Jon Caldara, the sponsor of the Amendment and president of the Independence Institute, did not respond to numerous requests from Remapping Debate soliciting his views on the intended scope of the Amendment.
Amendment 63 does state that Colorado is prohibited from either initiating action on the state level or from taking action “at the instance” of the federal government. However, the entire scope of “at the instance of” is similarly not clearly defined. According to Brian Schwartz, a blogger at the Independence Institute, one circumstance this would cover is where — perhaps in the aftermath of the federal act being found unconstitutional — “the federal government might pressure states to do what they want it to do.”
The most common way the federal government exercises such pressure is to tie federal funding availability to a state’s agreement to make policy changes. For example, the federal government persuaded most states to raise the legal drinking age to 21 by decreasing federal highway funds from those states that would not make the change. More recently, Race to the Top education grants were also used as an incentive to convince many states to change education policy.
The federal government has already used this incentive process to encourage states to update the way they review the proposed health insurance premium increases of insurers and take action against those making unreasonable rate hikes. Colorado has applied for and received a $1 million grant to make these updates and improvements.
Remapping Debate asked Gorman, who is also the director of the Health Care Policy Center at the Independence Institute, whether the ban on taking federal money that required state action in support of mandating individual health insurance coverage applied no matter how much federal money was at stake, and no matter how limited the state action was in helping cause individuals partake in a mandated health plan.
Gorman confirmed that if Amendment 63 were adopted, it would apply in all cases unless and until Colorado voters were to repeal it. She described the Amendment as acting as a “safety valve for the people.”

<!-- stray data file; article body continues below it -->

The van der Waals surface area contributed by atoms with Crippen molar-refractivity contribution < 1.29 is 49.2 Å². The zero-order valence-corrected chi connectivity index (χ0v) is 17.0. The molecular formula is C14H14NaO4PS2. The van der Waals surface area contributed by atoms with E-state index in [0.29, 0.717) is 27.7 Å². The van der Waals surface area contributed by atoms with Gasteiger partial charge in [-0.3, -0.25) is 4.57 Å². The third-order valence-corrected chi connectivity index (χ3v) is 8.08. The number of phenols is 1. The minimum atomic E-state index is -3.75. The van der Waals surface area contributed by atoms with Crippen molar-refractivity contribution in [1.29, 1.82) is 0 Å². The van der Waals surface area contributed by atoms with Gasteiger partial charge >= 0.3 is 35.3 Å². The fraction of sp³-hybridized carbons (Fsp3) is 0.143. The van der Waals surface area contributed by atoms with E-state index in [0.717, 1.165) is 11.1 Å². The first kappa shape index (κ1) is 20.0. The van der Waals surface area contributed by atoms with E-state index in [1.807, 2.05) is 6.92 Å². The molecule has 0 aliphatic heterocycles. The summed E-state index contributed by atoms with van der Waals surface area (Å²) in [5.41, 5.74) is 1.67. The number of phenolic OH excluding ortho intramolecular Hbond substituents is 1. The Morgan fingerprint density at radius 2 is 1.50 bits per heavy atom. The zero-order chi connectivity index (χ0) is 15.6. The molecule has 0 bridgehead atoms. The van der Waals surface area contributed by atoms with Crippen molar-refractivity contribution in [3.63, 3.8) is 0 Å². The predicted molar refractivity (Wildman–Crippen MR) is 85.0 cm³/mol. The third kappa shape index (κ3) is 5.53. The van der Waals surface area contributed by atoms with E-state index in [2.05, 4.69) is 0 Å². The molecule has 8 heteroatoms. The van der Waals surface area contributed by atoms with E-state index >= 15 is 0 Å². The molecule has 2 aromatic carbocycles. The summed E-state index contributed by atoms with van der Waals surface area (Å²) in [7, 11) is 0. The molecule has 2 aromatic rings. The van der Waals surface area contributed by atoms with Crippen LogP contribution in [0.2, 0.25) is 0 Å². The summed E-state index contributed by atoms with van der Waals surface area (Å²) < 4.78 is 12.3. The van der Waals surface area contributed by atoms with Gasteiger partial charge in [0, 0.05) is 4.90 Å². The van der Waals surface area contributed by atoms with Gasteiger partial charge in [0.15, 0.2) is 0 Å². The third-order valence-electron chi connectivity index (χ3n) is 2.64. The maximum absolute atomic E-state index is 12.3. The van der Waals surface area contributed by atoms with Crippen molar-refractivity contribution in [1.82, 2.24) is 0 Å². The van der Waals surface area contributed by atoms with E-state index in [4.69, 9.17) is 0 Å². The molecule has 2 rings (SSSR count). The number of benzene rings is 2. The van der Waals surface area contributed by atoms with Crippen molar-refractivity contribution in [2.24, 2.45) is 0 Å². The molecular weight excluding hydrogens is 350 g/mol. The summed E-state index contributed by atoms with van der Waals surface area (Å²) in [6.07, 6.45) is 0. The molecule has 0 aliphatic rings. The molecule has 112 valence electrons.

Melissa Hart, an associate professor at the University of Colorado law school, said repealing the Amendment could be a very difficult and lengthy process because such an approach is only available in an election year cycle (the next being 2012), and because an amendment repeal referendum would first require collecting sufficient signatures to get the measure on the ballot, and then require an expensive, months-long ballot campaign.
UPDATE: Amendment 63 was rejected on Nov. 2.
Full text of proposed Amendment 63
Article II of the Constitution of the State of Colorado is amended by the addition of a new section to read:
Section 32. Right to health care choice.
(1) All persons shall have the right to health care choice. No statute, regulation, resolution, or policy adopted or enforced by the state of Colorado, its departments and agencies, independently or at the instance of the United States shall: (a) require any person directly or indirectly to participate in any public or private health insurance plan, health coverage plan, health benefit plan, or similar plan; or (b) deny, restrict, or penalize the right or ability of any person to make or receive direct payments for lawful health care services.
(2) This section shall not apply to, affect, or prohibit:(a) emergency medical treatment required by law to be provided or performed by hospitals, health facilities, or other health care providers; or (b) health benefits provided in connection with workers’ compensation or similar insurance.
(3) “Lawful health care services” means any service or treatment permitted or not prohibited by any provision of Colorado law.
(4) This section is intended to reflect and affirm the powers reserved to the state by U.S. Const., Amend. X, and to implement the powers reserved to the people by section 1 of Article V of this Constitution.
(5) This section shall become effective upon proclamation by the governor, shall be self implementing in all respects, and shall supersede any provision to the contrary in the constitution of the state of Colorado or any other provision of law.
(6) If any provision of this section or the application thereof to any person, entity, or circumstances is held invalid, such invalidity shall not affect other provisions or applications of this section that can be given effect without the invalid provision or application, and to this end the provisions of this section are declared severable.